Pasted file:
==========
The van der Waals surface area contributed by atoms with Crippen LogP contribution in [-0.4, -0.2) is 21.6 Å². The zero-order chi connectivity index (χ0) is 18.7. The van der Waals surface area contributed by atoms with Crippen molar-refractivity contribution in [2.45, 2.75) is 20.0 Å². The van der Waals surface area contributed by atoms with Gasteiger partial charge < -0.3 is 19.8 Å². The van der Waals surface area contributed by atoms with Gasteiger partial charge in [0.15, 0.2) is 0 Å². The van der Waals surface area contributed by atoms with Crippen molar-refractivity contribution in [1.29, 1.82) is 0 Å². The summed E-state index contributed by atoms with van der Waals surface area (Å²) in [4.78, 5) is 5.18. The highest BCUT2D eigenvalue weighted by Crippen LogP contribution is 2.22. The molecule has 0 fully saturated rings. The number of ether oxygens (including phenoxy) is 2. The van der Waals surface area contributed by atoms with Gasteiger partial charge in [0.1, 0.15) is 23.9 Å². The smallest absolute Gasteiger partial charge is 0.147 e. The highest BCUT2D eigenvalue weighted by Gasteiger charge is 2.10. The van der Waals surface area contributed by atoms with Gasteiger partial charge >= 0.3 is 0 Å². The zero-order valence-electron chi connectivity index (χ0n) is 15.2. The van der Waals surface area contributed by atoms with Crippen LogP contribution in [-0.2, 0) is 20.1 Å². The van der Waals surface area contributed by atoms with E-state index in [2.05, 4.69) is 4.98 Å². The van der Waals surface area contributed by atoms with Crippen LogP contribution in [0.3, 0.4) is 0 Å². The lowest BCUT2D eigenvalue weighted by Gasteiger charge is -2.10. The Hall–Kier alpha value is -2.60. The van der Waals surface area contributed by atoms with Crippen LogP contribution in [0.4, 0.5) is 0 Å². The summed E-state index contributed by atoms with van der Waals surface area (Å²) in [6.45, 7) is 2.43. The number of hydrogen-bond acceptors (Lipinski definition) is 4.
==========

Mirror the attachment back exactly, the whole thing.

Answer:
The van der Waals surface area contributed by atoms with Crippen LogP contribution in [-0.4, -0.2) is 21.6 Å². The zero-order chi connectivity index (χ0) is 18.7. The van der Waals surface area contributed by atoms with Crippen molar-refractivity contribution in [2.45, 2.75) is 20.0 Å². The van der Waals surface area contributed by atoms with Gasteiger partial charge < -0.3 is 19.8 Å². The van der Waals surface area contributed by atoms with Gasteiger partial charge in [0.15, 0.2) is 0 Å². The van der Waals surface area contributed by atoms with Crippen molar-refractivity contribution in [1.29, 1.82) is 0 Å². The summed E-state index contributed by atoms with van der Waals surface area (Å²) in [4.78, 5) is 5.18. The highest BCUT2D eigenvalue weighted by Crippen LogP contribution is 2.22. The molecule has 0 fully saturated rings. The number of ether oxygens (including phenoxy) is 2. The van der Waals surface area contributed by atoms with Gasteiger partial charge in [0.1, 0.15) is 23.9 Å². The smallest absolute Gasteiger partial charge is 0.147 e. The highest BCUT2D eigenvalue weighted by Gasteiger charge is 2.10. The van der Waals surface area contributed by atoms with Gasteiger partial charge >= 0.3 is 0 Å². The zero-order valence-electron chi connectivity index (χ0n) is 15.2. The van der Waals surface area contributed by atoms with Crippen LogP contribution in [-0.2, 0) is 20.1 Å². The van der Waals surface area contributed by atoms with E-state index in [2.05, 4.69) is 4.98 Å². The van der Waals surface area contributed by atoms with Crippen LogP contribution in [0.3, 0.4) is 0 Å². The lowest BCUT2D eigenvalue weighted by Gasteiger charge is -2.10. The Hall–Kier alpha value is -2.60. The van der Waals surface area contributed by atoms with Crippen LogP contribution in [0.4, 0.5) is 0 Å². The summed E-state index contributed by atoms with van der Waals surface area (Å²) in [6.45, 7) is 2.43. The number of hydrogen-bond acceptors (Lipinski definition) is 4.